Create your own custom Windows Vista Control Panel

Windows Vista's Control Panel, while containing plenty of tools, can be cumbersome to navigate. Greg Shultz shows you can create your own custom Control Panel and simplify navigation so you find what you need.

Windows Vista's Control Panel is chock full of specialized tools that are used to maintain, adjust, and tweak the way that Vista behaves. The default view of the Control Panel is called Control Panel Home and is basically arranged in a Category View. Unfortunately, these categories don't have the most intuitive names, and many tools are buried beneath several layers, making them not only difficult to find but time-consuming to access.

To keep the old-school Windows users happy, Microsoft allows you to switch back to the Classic View, in which all the Control Panel's tools are visible. However, this can also make it difficult to find what you need, because there are so many icons to sort through.

A new feature has been added to the Vista Control Panel to make it easier to find what you're looking for -- it is the ability to search for a specific tool in the Control Panel. You just type the name of the tool in the Search box in the upper-right corner of the Control Panel and the tool will bubble up to the top of the window. While this is a very nice feature, it does require that you know the name of the tool you're looking for. Not a major inconvenience by any means, but it can still be a hindrance.

Wouldn't it be nice if there were an option that would allow you to reconfigure the Control Panel so that it would just show you those tools that you use on a regular basis?

While there isn't such an option built in to Vista, there is a way you can create your own custom Control Panel. In this edition of the Windows Vista Report, I'll show you several techniques you can use to create your own custom Control Panel.

This blog post is also available in PDF format in a TechRepublic Download.

Creating a folder

You'll use a standard folder in order to create your custom Control Panel. Right-click on the Start button and select Explore. When Explorer opens the Start Menu folder, as shown in Figure A, double-click the Programs folder. Once the Programs folder opens, pull down the Organize menu and select the New Folder command. Then, name the new folder My Control Panel or something more to your liking.

Figure A

When you select Explore from the Start button's context menu, the Start Menu folder opens.

Now, right-click your new My Control Panel folder, select the Properties command, choose the Customize tab, and click the Change Icon button in the Folder Icons panel. When the Change Icon dialog box appears, select an icon that will differentiate this folder from all the rest on the Start menu.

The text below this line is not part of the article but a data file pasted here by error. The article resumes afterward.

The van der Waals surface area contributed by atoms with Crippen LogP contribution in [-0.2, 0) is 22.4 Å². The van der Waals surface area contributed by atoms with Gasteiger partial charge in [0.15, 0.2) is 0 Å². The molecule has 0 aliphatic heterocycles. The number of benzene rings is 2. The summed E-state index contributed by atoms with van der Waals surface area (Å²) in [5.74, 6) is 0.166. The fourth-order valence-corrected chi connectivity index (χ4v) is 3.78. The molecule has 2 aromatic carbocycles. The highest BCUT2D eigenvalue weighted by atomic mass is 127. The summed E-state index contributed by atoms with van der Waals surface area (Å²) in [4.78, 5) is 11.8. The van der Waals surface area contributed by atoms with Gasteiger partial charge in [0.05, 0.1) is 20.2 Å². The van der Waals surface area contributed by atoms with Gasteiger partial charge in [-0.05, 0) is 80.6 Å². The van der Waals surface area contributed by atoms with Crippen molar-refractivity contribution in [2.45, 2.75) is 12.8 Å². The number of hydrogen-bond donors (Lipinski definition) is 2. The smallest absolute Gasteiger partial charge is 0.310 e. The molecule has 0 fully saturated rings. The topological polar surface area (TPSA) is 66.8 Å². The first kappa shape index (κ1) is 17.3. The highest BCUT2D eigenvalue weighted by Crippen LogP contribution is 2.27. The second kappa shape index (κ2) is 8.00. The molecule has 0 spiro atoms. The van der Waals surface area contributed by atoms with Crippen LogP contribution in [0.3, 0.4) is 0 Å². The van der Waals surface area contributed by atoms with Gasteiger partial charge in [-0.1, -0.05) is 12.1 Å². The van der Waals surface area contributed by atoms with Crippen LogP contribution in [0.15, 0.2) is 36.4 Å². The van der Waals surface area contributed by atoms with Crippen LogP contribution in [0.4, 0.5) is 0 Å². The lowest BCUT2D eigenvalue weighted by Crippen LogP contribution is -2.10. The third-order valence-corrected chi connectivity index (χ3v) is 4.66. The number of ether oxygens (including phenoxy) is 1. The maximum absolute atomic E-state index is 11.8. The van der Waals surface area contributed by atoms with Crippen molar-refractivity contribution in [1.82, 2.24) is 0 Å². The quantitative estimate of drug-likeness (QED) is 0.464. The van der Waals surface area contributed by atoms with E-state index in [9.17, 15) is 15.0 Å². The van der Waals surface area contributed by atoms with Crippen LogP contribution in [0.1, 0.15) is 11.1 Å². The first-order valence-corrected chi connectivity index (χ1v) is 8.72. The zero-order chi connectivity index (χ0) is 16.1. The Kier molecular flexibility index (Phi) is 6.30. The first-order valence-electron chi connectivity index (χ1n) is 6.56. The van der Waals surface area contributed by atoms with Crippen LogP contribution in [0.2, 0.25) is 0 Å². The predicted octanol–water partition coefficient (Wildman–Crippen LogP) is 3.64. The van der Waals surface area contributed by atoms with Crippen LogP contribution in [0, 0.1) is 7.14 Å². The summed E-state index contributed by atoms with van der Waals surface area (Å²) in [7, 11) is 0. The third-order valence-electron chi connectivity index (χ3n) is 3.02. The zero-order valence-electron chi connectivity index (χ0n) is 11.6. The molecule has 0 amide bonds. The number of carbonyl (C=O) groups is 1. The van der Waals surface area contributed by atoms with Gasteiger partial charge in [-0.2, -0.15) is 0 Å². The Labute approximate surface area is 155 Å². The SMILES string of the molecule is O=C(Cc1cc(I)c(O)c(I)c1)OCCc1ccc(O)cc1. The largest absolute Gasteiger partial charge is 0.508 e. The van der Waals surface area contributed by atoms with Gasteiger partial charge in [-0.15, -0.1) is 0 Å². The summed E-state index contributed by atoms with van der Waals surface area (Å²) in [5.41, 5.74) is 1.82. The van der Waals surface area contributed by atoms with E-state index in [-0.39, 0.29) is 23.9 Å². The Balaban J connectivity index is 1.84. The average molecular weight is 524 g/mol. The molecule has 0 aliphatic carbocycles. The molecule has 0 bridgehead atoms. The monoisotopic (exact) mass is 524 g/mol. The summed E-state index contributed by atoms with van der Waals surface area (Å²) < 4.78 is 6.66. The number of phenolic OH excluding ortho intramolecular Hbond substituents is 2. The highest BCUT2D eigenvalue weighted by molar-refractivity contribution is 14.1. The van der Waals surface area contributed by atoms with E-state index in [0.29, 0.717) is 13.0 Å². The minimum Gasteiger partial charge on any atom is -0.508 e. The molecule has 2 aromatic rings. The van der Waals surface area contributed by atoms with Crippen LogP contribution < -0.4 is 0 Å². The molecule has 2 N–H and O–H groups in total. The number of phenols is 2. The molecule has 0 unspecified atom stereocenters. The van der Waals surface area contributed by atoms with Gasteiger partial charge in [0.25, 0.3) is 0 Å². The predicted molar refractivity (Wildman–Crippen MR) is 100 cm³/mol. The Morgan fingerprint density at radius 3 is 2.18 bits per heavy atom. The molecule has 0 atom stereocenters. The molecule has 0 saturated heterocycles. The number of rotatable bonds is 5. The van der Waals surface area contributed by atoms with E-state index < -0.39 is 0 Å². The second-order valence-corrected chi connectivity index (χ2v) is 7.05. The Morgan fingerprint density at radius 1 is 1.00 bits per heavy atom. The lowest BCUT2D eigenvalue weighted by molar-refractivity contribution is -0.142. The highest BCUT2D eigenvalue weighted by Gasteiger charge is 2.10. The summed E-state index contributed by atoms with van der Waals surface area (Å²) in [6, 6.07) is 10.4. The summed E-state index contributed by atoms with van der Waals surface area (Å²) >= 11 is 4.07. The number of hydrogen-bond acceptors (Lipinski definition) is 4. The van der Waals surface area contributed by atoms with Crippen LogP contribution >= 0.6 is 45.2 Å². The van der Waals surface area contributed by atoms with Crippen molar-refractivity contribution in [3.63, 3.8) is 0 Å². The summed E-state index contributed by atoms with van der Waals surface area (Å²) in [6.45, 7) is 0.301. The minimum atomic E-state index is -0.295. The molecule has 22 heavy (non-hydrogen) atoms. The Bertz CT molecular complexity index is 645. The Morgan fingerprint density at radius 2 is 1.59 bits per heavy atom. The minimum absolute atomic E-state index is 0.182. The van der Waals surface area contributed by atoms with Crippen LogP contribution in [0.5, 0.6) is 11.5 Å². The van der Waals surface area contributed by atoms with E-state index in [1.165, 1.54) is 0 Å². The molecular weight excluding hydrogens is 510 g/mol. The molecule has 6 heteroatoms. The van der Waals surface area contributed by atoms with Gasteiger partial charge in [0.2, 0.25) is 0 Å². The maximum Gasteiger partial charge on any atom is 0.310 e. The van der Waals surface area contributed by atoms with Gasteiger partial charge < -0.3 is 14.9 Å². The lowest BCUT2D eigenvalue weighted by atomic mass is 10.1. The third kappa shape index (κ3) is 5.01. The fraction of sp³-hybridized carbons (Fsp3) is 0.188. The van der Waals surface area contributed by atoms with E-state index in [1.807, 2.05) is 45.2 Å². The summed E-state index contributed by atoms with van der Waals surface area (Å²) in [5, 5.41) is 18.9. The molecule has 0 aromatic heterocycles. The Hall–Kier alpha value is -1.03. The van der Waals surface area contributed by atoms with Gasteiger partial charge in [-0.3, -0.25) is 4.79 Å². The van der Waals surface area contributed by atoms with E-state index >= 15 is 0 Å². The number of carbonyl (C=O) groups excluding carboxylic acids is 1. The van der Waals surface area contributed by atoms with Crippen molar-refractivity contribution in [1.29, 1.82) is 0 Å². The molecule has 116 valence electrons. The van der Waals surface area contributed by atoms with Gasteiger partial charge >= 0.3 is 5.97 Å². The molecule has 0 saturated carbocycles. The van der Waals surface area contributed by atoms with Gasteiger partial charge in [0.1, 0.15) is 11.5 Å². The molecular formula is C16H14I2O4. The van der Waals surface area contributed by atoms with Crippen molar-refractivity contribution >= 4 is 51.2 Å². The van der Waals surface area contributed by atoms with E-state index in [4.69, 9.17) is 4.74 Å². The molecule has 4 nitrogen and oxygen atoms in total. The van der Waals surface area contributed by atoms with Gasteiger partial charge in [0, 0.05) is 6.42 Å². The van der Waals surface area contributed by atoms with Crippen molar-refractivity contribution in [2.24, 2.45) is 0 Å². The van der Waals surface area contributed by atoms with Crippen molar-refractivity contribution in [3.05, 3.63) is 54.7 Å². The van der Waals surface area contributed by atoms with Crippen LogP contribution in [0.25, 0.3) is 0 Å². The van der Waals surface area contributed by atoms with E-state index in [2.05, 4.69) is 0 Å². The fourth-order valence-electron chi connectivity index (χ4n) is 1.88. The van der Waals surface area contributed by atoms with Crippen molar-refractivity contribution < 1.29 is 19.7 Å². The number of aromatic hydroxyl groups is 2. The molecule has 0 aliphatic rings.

Now, drag your new My Control Panel folder from the Programs folder and hover over the Start button. When the Start menu opens, drag your new My Control Panel folder and drop it at the very top of the Start menu, as shown in Figure B.

Figure B

Placing you custom Control Panel at the top of the Start menu makes it very easy to locate.

Populating your Control Panel

At this point, you're ready to add tools to your custom Control Panel. To do so, open your new My Control Panel folder from the Start menu. Then, open the original Control Panel and select Classic View. Now, just drag and drop the tools that you use most frequently from the original Control Panel to your new My Control Panel folder. As you do, Vista will create shortcuts to the tools. When it does so, Vista will append "- Shortcut" to each name. Of course, you can just delete that extension and rename the shortcut to whatever you wish. When you're done, close both your new My Control Panel folder and the original Control Panel.

Now, when you need to use your favorite tool, just click Start button and select the My Control Panel icon. You'll then be able to quickly access your favorite tools without any aggravation.

Using Control Panel command-line shortcuts

In most cases, using drag and drop to create shortcuts in your custom Control Panel folder will suffice. However, as you know, in Vista's Classic View Control Panel, many tools are nested or buried inside other tools. For example, in order to get to Display Settings, you first have to open Personalization. Fortunately, some of the old Control Panel command-line shortcuts still exist in Vista, and you can use them in your custom Control Panel to cut out some of the extra steps.

Many of Vista's Control Panel tools are found in CPL files in the Windows\System32 folder. Using the Control Panel command-line shortcuts, you can launch any of these CPL files using a command formatted as follows:

control tool.cpl

Where tool is any Control Panel tool on your system that still has a CPL file in the Windows\System32 folder.

You can make any tool that has multiple tabs even more targeted by adding a parameter that allows you to not only open a specific tool but to specify which tab you want to select. To do so, you use a command formatted as follows:

control tool.cpl,,#

Where # is the number of the tab you want to select.

The most useful of these types of Control Panel command-line shortcuts are listed in Table A.

Table A




Personalization Display Settings desk.cpl
  Desktop Icon Settings control desk.cpl,,0
  Screen Saver Settings desk.cpl,,1
  Appearance Settings desk.cpl,,2
System Properties Computer Name sysdm.cpl
  Hardware sysdm.cpl,,2
  Advanced sysdm.cpl,,3
  System Protection sysdm.cpl,,4
  Remote sysdm.cpl,,5
Internet Properties General inetcpl.cpl
  Security inetcpl.cpl,,1
  Privacy inetcpl.cpl,,2
  Content inetcpl.cpl,,3
  Connections inetcpl.cpl,,4
  Programs inetcpl.cpl,,5
  Advanced inetcpl.cpl,,6
Mouse Properties Buttons main.cpl
  Pointers main.cpl,,1
  Pointer Options main.cpl,,2
  Wheel main.cpl,,3
  Hardware main.cpl,,4